Can You Identify These Lizard Species?

By: Ian Fortey
Estimated Completion Time
5 min
Can You Identify These Lizard Species?
Image: Fuse / Corbis / Getty Images

About This Quiz

It's mind-blowing to think that there are species of lizards on Earth right now, just basking in the sun on a rock somewhere, that have barely changed at all in millions of years.

Lizards are just a hearty group of little beasts that seem to be able to endure a lot and keep on keeping on. They're also incredibly cool. From the tiniest little gecko you can keep as a pet in a tank in your house where it might eat a cricket a day, to the massive and terrifying Komodo dragon which can take down man-sized prey, there's a wicked diversity in the world of lizards. 

It's hard not to be fascinated by these throwbacks to prehistoric times. They're like a living reminder of a history we can never truly know, of what the world might have looked like long before humans ever showed up. That's a pretty cool thing, and it deserves a little respect and recognition.

Speaking of recognition, now's your time to shine by showing us how many species of lizards you recognize. There are many of them in the world. Do you think you can pick out 40 of them? Let's find out!

Satanic Leaf-Tailed Gecko You can find this nefarious creature in Madagascar. What's it called?
Black and White Tegu
Crested Gecko
Satanic Leaf-Tailed Gecko
No animal has a more hardcore name than the satanic leaf-tailed gecko. It also doesn't really deserve the name since it's not particularly evil in any way. Luckily they also go by the names "eyelash leaf-tailed gecko" and "phantastic leaf-tailed gecko" so it's not all doom and gloom.
Veiled Chameleon

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Plumed Basilisk This lizard can run across water for short distances. What is it?
Plumed Basilisk
The plumed basilisk of Central America is a unique animal in appearance and behavior. The plume from the name is very noticeable and gives the lizard a dinosaur-like appearance. Using its tail to stay upright, it can run for a little while on the surface of the water if it falls, no worries because it's an excellent swimmer as well.
Standing's Day Gecko
Chinese Water Dragon
Fire Skink

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Nile Monitor This lizard can grow to be larger than a human. What is it?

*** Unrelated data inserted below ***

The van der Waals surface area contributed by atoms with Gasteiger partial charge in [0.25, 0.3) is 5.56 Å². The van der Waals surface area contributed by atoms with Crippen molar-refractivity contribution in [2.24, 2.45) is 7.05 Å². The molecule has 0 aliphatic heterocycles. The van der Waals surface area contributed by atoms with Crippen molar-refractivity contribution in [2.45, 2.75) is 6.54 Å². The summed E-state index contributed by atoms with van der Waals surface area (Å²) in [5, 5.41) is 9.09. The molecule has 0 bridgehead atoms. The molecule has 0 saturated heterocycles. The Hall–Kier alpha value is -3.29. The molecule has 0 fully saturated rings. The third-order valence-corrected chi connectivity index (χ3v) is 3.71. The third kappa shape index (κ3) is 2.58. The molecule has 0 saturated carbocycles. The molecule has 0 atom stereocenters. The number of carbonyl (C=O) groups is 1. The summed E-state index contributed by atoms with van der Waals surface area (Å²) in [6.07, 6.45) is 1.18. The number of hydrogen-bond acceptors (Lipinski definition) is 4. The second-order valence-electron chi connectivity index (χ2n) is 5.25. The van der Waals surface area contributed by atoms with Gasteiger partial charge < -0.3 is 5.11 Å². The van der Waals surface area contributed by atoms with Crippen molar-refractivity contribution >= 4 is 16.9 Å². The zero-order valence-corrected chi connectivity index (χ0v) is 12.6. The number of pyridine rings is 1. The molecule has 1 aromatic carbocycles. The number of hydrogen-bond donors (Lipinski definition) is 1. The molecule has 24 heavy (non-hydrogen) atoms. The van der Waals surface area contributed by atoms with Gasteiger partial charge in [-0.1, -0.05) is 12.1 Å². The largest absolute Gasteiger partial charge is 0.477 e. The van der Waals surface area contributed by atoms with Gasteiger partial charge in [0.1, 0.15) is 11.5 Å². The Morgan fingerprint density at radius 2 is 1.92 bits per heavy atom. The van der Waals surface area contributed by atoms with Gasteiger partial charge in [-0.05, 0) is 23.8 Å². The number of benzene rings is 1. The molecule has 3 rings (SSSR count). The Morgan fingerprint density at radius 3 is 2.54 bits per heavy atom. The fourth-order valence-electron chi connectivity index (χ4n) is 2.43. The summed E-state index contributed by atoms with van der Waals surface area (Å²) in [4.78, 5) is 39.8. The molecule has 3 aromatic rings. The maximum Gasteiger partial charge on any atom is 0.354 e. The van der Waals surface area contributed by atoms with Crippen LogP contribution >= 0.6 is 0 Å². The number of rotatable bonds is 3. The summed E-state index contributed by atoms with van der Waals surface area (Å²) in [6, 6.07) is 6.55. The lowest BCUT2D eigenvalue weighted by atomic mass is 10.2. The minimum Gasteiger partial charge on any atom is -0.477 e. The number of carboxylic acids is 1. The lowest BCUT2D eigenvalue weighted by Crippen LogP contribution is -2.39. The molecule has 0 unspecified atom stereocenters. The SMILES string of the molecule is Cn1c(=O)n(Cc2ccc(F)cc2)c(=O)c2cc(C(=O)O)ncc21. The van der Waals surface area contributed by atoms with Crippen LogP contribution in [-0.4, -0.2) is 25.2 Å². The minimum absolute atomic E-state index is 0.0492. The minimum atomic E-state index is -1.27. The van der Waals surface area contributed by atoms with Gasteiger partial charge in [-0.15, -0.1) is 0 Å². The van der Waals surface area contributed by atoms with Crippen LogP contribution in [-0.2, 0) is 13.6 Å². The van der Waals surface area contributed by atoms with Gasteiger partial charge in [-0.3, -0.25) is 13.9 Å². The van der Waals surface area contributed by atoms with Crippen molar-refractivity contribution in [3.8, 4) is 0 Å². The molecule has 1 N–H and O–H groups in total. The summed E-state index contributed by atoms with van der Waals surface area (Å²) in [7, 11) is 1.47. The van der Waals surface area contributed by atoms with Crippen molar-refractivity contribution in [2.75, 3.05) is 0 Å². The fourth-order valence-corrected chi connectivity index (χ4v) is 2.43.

Collared Lizard
Red Tegu
Knight Anole
Nile Monitor
The largest Nile monitor on record managed to crack 8 feet, making these enormous lizards indeed. Adult males can be very aggressive, which, combined with their size, makes them dangerous to be around. They are native to Africa, but populations do exist in places like Florida now as well.

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Marine Iguana You can only find this lizard on the Galapagos Islands. What is it?
Gidgee Skink
Marine Iguana
Marine iguanas are unique among lizards thanks to the fact they are marine reptiles and the only lizard that forages in the sea. They eat algae in their native habitat, and no one has ever successfully bred or kept them away from the Galapagos Islands.
Mangrove Monitor
Frilled Lizard

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Green Anole This lizard sometimes goes by the name "American chameleon." What's its more formal name?
Mali Uromastyx
Gold Tegu
Desert Iguana
Green Anole
The green anole is a very popular lizard to keep as a pet and is sometimes called an American chameleon because it can change from bright green to a somewhat muted brown color to blend into its surroundings.

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Veiled Chameleon In Hawaii, this lizard has become an invasive species. Do you know what it is?
Grand Cayman Blue Iguana
Veiled Chameleon
Veiled chameleons are popular lizards to keep in captivity since they're pretty easy to handle, relatively speaking. That has led to a number of them being released into the wild. This, in turn, has led to the population of invasive chameleons you can find in Hawaii right now.
Cape Monitor
Frilled Lizard

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Red Tegu Name this bulky lizard that can grow to 4 feet in length and makes an oddly good house pet.
Red Tegu
Red tegus are very popular pets as far as lizards go because, if you have space and the ability to care for a massive lizard, they behave quite a bit like dogs. They'll follow their owners around the house, eat and drink from pet bowls and can even be clicker trained.
Desert Iguana
Centra American Banded Gecko
Argus Monitor

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Australian Water Dragon Swimming and climbing are two of this lizard's strengths. Name it!
Prehensile-Tailed Skink
Bibron's Gecko
Australian Water Dragon
Australian water dragons are, as the name suggests, very well adapted to the water. They can swim submerged and stay underneath the water for about an hour and a half if necessary. When fleeing from predators, if no water is available, they can also race up a tree and hide in the foliage pretty well.
Ornate Uromastyx

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Bearded Dragon This Australian lizard is kept as a pet throughout the world. What is it?